The first of two DRDO-owned and Indian Navy-operated Missile-Range Instrumentation Ships (MRIS) is presently undergoing outfitting alongside the 560-metre jetty of the MoD-owned Hindustan Shipyard Ltd (HSL) in Visakhapatnam. Officially dubbed as an Ocean Surveillance Ship (P-11184), its keel-laying ceremony had taken place on June 30, 2014. Sanctioned at a cost of Rs.1,500 crore, this MRIS is expected to be commissioned into naval service by the first quarter of 2018 (instead of the original deadline of December 2015).
This vessel was designed by Vik Sandvik Design India, and it has a length of 175 metres, beamwidth of of 22 metres, a draught of 6 metres, and a total weight of 10,000 tons. An aft helicopter deck capable of housing a 12-tonne NMRH-type helicopter has also been incorporated. Crew complement will be 300, while the propulsion package will comprise twin two 9,000kW diesel engines, designed to give a maximum cruise speed of 21 Knots.
The MRIS, when operational, will host two types of tracking radars: a long-range L-band active phased-array tracking radar for monitoring the flight trajectory of ballistic missiles like ICBMs and SLBMs, and an X-band precision tracking radar, this too being an active phased-array type that will be used for tracking the in-bound flight trajectories of MIRV-type warheads. The long-range L-band active phased-array tracking radar will be a derivative of the indigenously designed and developed L-band, monopulse Multi-Object Tracking Radar (MOTR) that is now operational at ISRO’s Sriharikota-based Satish Dhawan Space Centre (SHAR).
The MOTR, developed at a cost of Rs.245 crores between 2012 and 2015, can track 10 different objects simultaneously with a range of nearly 1,000km. While objects measuring up to 30cm by 30cm can be tracked at a distance of 800km, in case of objects measuring 50cm by 50cm size, the radar can track at a slant range of 1,000km. The active phased-array antenna contains 4,608 radiating elements, and the entire radar weighs 35 tonnes, is 12-metre-long and 8 metres-tall. Astra Microwave Products Ltd supplied the T/R Modules and DC-DC converters.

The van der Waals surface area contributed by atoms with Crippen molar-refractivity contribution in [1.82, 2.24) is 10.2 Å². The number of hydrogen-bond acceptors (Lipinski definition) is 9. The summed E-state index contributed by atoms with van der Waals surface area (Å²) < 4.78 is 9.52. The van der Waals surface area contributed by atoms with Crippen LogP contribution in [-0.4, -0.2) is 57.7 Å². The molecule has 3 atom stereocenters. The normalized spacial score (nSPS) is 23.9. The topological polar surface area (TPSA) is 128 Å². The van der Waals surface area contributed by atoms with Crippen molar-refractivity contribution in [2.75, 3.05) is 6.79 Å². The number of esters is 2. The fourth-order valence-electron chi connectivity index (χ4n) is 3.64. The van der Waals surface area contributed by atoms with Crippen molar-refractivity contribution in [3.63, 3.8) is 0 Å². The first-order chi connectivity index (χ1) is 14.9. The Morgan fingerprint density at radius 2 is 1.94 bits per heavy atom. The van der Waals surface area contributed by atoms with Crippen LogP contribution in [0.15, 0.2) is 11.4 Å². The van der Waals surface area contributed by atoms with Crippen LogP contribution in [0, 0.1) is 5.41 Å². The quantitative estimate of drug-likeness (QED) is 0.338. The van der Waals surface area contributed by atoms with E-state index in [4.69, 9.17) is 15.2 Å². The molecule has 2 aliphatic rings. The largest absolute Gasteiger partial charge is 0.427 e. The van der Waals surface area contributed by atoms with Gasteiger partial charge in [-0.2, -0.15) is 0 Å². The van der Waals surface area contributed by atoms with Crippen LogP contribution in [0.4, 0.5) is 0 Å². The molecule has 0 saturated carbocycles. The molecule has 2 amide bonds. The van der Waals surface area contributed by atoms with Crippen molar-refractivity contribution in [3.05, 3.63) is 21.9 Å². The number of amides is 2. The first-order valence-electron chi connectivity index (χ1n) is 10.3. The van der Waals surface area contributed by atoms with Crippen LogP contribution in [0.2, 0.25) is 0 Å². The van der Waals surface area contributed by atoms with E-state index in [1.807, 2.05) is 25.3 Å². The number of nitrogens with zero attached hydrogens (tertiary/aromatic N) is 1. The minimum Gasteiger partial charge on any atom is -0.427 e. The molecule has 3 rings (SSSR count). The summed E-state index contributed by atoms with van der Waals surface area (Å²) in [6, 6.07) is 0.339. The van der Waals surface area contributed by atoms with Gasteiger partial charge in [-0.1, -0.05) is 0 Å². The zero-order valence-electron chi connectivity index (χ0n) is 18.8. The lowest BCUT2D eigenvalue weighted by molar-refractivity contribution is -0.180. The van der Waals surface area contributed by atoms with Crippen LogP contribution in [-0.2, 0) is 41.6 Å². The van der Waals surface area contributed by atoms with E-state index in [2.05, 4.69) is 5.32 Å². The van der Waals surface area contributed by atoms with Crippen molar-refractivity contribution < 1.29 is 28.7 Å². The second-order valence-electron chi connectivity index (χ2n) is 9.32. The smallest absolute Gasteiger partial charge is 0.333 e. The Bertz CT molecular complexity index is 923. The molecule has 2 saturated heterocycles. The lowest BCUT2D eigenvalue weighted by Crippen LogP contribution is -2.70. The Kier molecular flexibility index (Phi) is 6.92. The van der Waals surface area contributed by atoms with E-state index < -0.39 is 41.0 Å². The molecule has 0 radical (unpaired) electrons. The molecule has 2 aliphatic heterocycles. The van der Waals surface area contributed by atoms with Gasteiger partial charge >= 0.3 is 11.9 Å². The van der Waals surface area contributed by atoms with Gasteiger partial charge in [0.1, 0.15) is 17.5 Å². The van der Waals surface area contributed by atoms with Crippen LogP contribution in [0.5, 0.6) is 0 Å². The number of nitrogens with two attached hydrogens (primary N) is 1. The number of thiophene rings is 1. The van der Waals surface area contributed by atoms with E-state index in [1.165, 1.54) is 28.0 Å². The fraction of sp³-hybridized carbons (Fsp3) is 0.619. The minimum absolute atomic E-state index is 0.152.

The second MRIS is being built at a cost of Rs.425 crores by the Kochi-based Cochin Shipyard Ltd and is expected to be delivered by late 2019. Contract for this vessel was inked in early August 2015. Once ready, this 130-metre-long MRIS will be equipped with a smaller version of the MOTR, known as the M-MOTR, as well as X-band active phased-array precision-tracking radar. This MRIS will be used for monitoring the flight trajectories of long-range subsonic and supersonic land-attack cruise missiles, especially during their terminal phases of flight.
The two MRIS vessels will perform roles similar to those of the USNS Howard O Lorenzen (T-AGM-25), which features dual-band X- and S-band active phased-array radars, a common radar suite controller, and other ancillary equipment. The X-band radar is used for collecting data from several objects from different targets, while the S-band radar is used for collecting data from specific objects of importance. Raytheon provided the X-band radar and the common radar suite controller, while the S-band radar was provided by Northrop Grumman.
Meanwhile, the Indian Navy is gearing up for the launch of its second homegrown SSBN, the S-3, at the Vizag-based and Navy-owned Shipbuilding Centre (SBC), which has been leased to Larsen & Toubro for fabricating these SSBNs there. The Navy has already procured an Anti-Diver Net that will be deployed around the S-3 after its launch (before the year-end) so that it can be safely berthed alongside the SBC when undergoing final fitting-out and the subsequent harbour-trials.